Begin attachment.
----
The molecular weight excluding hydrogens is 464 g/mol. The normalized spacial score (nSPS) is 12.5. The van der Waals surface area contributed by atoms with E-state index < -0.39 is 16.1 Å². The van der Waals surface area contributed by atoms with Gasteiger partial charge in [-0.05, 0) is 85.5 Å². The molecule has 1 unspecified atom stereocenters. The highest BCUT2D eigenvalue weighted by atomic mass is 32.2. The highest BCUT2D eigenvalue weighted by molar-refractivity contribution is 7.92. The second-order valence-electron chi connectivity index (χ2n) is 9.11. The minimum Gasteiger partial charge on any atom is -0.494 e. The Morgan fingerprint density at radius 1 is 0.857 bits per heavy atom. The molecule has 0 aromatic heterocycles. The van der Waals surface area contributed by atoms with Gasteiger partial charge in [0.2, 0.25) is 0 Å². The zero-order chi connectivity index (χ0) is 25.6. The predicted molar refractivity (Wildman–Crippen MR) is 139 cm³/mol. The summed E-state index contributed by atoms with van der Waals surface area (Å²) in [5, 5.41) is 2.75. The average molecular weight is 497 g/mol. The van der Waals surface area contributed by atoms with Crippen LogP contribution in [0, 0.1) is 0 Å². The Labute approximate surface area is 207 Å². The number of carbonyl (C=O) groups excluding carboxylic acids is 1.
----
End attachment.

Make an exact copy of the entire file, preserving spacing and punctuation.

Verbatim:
The molecular weight excluding hydrogens is 464 g/mol. The normalized spacial score (nSPS) is 12.5. The van der Waals surface area contributed by atoms with E-state index < -0.39 is 16.1 Å². The van der Waals surface area contributed by atoms with Gasteiger partial charge in [-0.05, 0) is 85.5 Å². The molecule has 1 unspecified atom stereocenters. The highest BCUT2D eigenvalue weighted by atomic mass is 32.2. The highest BCUT2D eigenvalue weighted by molar-refractivity contribution is 7.92. The second-order valence-electron chi connectivity index (χ2n) is 9.11. The minimum Gasteiger partial charge on any atom is -0.494 e. The Morgan fingerprint density at radius 1 is 0.857 bits per heavy atom. The molecule has 0 aromatic heterocycles. The van der Waals surface area contributed by atoms with Gasteiger partial charge in [0.2, 0.25) is 0 Å². The zero-order chi connectivity index (χ0) is 25.6. The predicted molar refractivity (Wildman–Crippen MR) is 139 cm³/mol. The summed E-state index contributed by atoms with van der Waals surface area (Å²) in [5, 5.41) is 2.75. The average molecular weight is 497 g/mol. The van der Waals surface area contributed by atoms with Crippen LogP contribution in [0, 0.1) is 0 Å². The Labute approximate surface area is 207 Å². The number of carbonyl (C=O) groups excluding carboxylic acids is 1.